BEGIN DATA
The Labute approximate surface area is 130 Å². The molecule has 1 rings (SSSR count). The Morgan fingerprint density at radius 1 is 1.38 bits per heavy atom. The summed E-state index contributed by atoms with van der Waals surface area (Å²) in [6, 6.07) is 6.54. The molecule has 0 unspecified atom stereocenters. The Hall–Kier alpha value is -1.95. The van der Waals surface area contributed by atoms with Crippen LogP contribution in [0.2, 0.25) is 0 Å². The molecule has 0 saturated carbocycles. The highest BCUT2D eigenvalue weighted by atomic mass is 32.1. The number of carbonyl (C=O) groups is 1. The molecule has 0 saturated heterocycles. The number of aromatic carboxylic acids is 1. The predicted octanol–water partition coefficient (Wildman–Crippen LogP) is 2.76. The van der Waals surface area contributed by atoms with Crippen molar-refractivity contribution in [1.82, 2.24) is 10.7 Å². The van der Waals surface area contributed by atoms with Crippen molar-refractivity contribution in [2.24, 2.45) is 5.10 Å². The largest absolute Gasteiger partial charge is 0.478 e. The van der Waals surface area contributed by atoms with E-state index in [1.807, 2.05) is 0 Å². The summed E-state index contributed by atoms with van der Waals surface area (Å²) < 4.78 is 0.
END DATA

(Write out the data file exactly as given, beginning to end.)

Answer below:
The Labute approximate surface area is 130 Å². The molecule has 1 rings (SSSR count). The Morgan fingerprint density at radius 1 is 1.38 bits per heavy atom. The summed E-state index contributed by atoms with van der Waals surface area (Å²) in [6, 6.07) is 6.54. The molecule has 0 unspecified atom stereocenters. The Hall–Kier alpha value is -1.95. The van der Waals surface area contributed by atoms with Crippen LogP contribution in [0.2, 0.25) is 0 Å². The molecule has 0 saturated carbocycles. The highest BCUT2D eigenvalue weighted by atomic mass is 32.1. The number of carbonyl (C=O) groups is 1. The molecule has 0 saturated heterocycles. The number of aromatic carboxylic acids is 1. The predicted octanol–water partition coefficient (Wildman–Crippen LogP) is 2.76. The van der Waals surface area contributed by atoms with Crippen molar-refractivity contribution in [1.82, 2.24) is 10.7 Å². The van der Waals surface area contributed by atoms with Crippen molar-refractivity contribution in [2.24, 2.45) is 5.10 Å². The largest absolute Gasteiger partial charge is 0.478 e. The van der Waals surface area contributed by atoms with E-state index in [1.807, 2.05) is 0 Å². The summed E-state index contributed by atoms with van der Waals surface area (Å²) < 4.78 is 0.